Realistic Budgets

Discussion in 'Commercial Games Discussion' started by sgeos, Oct 30, 2017.

  1. Andar

    Andar Veteran Veteran

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    Could be because free keys also count as ownership. So it could be 100 sales and 1400 free keys from playtesters or promotions or whatever.
     
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  2. bgillisp

    bgillisp Global Moderators Global Mod

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    Actually, it could have 1500 owners and 100 sales. The other 1400 could be illegal copies. Stinks, but those will factor in as well.
     
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  3. Kes

    Kes Global Moderators Global Mod

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    Yeah, I know that there are loads of cracked copies of my games floating around. So annoying! At all levels.
     
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  4. Vayne88

    Vayne88 Veteran Veteran

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    No, he doesnt give out many free keys, and the game is just 1 month old. He said, dont believe steamspy, it isnt accurate
     
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  5. onipunk

    onipunk Archmage of Procrastination Veteran

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    ...But as mentioned above they could be illegal copies, and Kes himself said that he knew there were tons of cracked copies of his own game floating around. If it exists on Steam it'll end up being cracked and distributed no matter how small-time the game is, that's how pirates work, they do it because they can rather than because the game's worth cracking. SteamSpy is a metric used by professional games media and developers due to its reliability, so I'd rather take their word for it than your one mate with anecdotal evidence.

    Let's say, for sake of argument, that it is inaccurate, and every RPG Maker game can only expect to sell 100 copies like your mate did. So, with 100 copies of a game sold (and let's say you're selling the game for £5GBP), your budget would have to be under under £250GBP. Take away roughly £77 for Steam Direct fees, £61 for the cost of RPG Maker MV itself, and your effective development, commissioning and licensing budget is...£112GBP, which is hardly feasible for a commercial game.
     
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  6. Vayne88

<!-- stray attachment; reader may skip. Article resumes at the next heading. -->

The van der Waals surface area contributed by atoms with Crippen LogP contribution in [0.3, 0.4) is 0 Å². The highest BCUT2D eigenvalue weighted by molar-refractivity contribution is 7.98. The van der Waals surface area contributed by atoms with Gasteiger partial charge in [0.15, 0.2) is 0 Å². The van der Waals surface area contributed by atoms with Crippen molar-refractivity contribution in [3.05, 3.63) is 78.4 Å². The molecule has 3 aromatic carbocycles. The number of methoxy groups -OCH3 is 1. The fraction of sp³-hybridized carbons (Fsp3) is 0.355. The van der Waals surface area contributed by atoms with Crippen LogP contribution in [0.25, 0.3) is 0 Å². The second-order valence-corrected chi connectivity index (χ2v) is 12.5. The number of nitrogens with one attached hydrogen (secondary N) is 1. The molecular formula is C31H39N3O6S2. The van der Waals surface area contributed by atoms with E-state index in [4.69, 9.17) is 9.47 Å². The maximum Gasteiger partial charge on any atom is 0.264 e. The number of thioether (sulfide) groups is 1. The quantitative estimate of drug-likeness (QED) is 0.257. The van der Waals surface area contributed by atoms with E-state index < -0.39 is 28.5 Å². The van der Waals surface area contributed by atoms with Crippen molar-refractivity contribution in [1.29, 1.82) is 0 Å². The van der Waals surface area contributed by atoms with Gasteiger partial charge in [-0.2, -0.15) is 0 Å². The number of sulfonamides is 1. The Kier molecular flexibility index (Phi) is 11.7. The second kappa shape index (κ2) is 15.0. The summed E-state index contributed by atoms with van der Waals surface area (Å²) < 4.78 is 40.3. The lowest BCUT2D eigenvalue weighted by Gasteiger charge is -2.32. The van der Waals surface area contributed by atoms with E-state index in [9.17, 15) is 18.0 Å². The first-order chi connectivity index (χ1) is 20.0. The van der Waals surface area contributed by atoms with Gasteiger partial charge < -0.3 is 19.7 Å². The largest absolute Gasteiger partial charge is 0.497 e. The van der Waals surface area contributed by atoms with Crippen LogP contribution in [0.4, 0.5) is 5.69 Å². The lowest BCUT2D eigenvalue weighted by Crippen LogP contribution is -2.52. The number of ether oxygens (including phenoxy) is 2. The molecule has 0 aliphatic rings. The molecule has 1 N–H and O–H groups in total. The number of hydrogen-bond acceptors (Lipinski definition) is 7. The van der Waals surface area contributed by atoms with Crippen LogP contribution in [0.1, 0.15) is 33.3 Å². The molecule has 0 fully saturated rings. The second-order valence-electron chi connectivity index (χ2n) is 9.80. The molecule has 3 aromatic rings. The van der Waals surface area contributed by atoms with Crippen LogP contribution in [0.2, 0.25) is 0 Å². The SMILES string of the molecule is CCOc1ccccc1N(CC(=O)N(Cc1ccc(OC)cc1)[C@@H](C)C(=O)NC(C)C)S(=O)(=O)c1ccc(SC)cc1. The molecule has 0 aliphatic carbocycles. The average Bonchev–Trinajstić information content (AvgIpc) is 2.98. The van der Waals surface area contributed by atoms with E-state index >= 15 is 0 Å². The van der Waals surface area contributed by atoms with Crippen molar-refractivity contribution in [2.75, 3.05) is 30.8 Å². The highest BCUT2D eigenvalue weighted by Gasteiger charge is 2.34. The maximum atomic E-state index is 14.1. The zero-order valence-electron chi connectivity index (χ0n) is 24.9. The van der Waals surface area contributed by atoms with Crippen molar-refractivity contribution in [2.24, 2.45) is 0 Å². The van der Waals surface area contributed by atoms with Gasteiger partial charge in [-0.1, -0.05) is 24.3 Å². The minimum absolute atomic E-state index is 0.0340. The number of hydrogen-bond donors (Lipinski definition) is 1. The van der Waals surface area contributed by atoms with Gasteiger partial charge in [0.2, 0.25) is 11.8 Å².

Vayne88 Veteran Veteran

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    Well not all rpg maker games can be succesful. And how steamspy can track cracked copies? They play cracked game without opening steam right? (im not a pirate so its my guess). Even if steamspy can tracked illegal copies, it doesnt matter because developer doesnt get the money .Steam give you the real statistic from your game (official) when you have published your game. My friend didnt lie, he get 65 sales. Well its up you if you want to believe it or not. And he obviously didnt happy, because he spend like 5 years to make it. The reality is harsh sometime

    And second is arcane raise, you know on steamspy is like 80k owners(when i asked him around 3 months ago)? The dev for that game is my friend, and he said its way below than 80k, way below.
     
    Last edited: Nov 6, 2017
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  7. metronome

    metronome Veteran Veteran

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    About Arcane Raise,
    Even if he doesn't get 80k sales, I think he still sells for at least 2500, right?
    If my guess is on the mark, then I think he is already making money. I mean the game is priced at 3 USD, and then by looking at the game screenshots, I don't think his budget could go higher than 2500 USD.

    2500 sales x 3 USD x 50% cut for steam etc etc (according to bgillisp) = 3750 USD sales.
    3750 USD sales - 2500 USD budget = 1250 USD profit = 50% profit!

    The game is released by March 2017, and these numbers were coming from 3 months ago(according to your story), so basically he made 50% profit from March 2017 to July 2017.

    50% profit is large. I mean. Go put that 3750 USD into bank, and see if it could make you 1250 USD profit in 5 months.....